Context: the idea that the Labour party needs to change before we see a new leader, but that it will change towards the right.
My predictions (which don't agree with the above):
Gordon Brown is going to lead the party somewhat further to the left, appealing to 'old-style' core Labour ideologies that have been left a little by the wayside over the term of New Labour. This has always been what Gordon Brown cares about, and now he's going to take the opportunity to bring a more cohesive ideology back into the heart of the party. By doing this, the party hope to both reaffirm the loyalty of core ‘old Labour’ activists (who they need to go out and campaign again), and win over a large group of suddenly-politically-aware young people.
Labour are going to focus on pointing out all the things they've done to help people and make society more fair and equal. They're going to emphasise that they're still doing those things, despite the economic crisis (and, but nearly always as a secondary point, that in fact spending will help with the economic crisis). Key words that we'll hear over and over are responsibility, fairness & equality. The idea of responsibility will be particularly pushed - it would be irresponsible to give up when the going got tough, every country has bad times and good times and we need to take a more long-term view. (As a secondary point, other countries are now following our lead on how to deal with the current world bad times.) With the long-term perspective, Labour are incidentally going to hype their highly successful Early Years work, along with other similar initiatives.
They're not just going to try to ride out the political storm, they're going to try to harness it to get ideologically left-wing younger people to join the Labour party. The optimist in me says that if they do that coherently enough it might well work. I think it's working on me.
On Sunday, they were trying their strategy out on core Labour activists - partly because they need to make sure those people go back out and start campaigning again. I think that makes my reaction to accidental viewing of it quite interesting. I've not been political at all for a long time, but I was brought up by a Labour Party local secretary in a highly Tory area. I switched off from politics gradually after 1997, mostly because New Labour wasn't chiming with my ideals. I watched key New Labour people talking to a whole variety of audiences, but they were never speaking to me. Their message didn’t grab me. My Mum pointed out to me all the little things Labour had done to help people, but I began to take those for granted. If you'd asked me a few weeks ago what party I supported, I'd have mostly hmm'd and haa'd, then said they were all as bad as each other.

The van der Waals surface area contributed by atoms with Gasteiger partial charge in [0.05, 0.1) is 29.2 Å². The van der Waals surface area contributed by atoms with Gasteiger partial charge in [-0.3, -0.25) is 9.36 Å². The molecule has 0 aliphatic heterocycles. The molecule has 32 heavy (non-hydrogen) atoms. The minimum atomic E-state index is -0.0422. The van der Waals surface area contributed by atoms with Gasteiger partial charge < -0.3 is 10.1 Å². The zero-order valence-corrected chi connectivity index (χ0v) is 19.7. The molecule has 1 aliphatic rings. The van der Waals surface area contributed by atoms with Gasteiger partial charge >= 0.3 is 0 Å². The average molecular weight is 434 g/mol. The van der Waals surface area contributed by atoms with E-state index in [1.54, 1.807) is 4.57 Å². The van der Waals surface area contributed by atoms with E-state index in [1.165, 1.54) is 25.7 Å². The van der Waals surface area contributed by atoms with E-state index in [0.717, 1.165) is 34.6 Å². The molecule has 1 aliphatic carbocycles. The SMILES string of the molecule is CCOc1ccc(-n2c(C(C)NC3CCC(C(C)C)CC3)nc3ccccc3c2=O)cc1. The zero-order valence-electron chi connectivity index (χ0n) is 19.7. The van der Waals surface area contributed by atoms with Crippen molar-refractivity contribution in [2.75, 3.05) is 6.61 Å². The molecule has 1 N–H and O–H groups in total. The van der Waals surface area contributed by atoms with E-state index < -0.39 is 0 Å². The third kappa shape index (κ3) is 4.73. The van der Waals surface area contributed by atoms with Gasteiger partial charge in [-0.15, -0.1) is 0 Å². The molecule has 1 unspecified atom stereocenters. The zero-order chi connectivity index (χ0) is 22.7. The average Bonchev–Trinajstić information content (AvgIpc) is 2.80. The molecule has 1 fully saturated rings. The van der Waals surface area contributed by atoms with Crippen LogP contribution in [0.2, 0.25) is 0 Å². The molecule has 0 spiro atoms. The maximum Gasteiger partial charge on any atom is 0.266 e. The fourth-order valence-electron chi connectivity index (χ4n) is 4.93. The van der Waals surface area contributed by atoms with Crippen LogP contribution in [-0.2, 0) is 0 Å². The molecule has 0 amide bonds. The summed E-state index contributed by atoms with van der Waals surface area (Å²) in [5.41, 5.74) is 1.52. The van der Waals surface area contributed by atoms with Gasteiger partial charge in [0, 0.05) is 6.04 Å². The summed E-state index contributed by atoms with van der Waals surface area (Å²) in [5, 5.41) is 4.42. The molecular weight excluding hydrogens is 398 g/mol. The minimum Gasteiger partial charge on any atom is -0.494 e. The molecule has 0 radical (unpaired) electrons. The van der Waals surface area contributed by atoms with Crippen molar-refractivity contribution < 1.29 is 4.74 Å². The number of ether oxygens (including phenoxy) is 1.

I cried when I watched that speech on Sunday. Please don’t laugh at me for that. It wasn’t a particularly well-delivered speech, but for the first time in a long time I felt like a politician shared my core ideals. It’s easy to do that with good speaking, but much harder to do that if you’re Gordon Brown. You have to really mean it.
Gordon Brown really means it, and he’s seen his opportunity to push his beliefs. He’s pushing them well enough to get the backing of key ‘New Labour’ people like Peter Mandelson. Probably they’re backing it all more cynically, seeing it as the best way out of a bad situation. But they are backing it. And it might work.
So, I could be talking a load of optimistic bullshit. On the other hand, on Sunday Gordon Brown was speaking to me clearly enough that I predicted the electoral reform announcement based on hints he gave. I was excited enough to yell upstairs to Ian. I hope Ian doesn’t mind if I say he couldn’t see the implication in the words of the speech – it was deliberately aimed subtext that I had the context for and he didn’t. That was (and is) aimed at my Mum – her main moan about Labour after they got in was that they hadn’t fulfilled their promise of electoral reform. That announcement will really energise her to work for the party again. I think it’s really well-calculated. Particularly because, coming from the current leader, it speaks of coherence in the party vision – they may have taken a while to get there, but it’s where they were always aiming (-do you remember why you supported them so strongly?)
Will this give Labour a chance of staying in power? I really hope so, and I’m likely to work to help them, but I do realise it’s likely they’re heading to defeat. Will Labour be destroyed by the current crisis? No, I think they stand a real chance of coming out of this as a strong opposition. I don’t know enough political history to judge, but I don’t think it’s a bad ambition to go out for just one term after so long in power. I think Labour stand a real chance of doing that, and the government that comes in circa 2014 could be a lot better than the one we got in 1997. Someone on email to a group of my friends recently said ‘New Labour is not the platform to unite behind’. We’re not going to have to do that. But I think there’s going to be something to unite behind, nonetheless.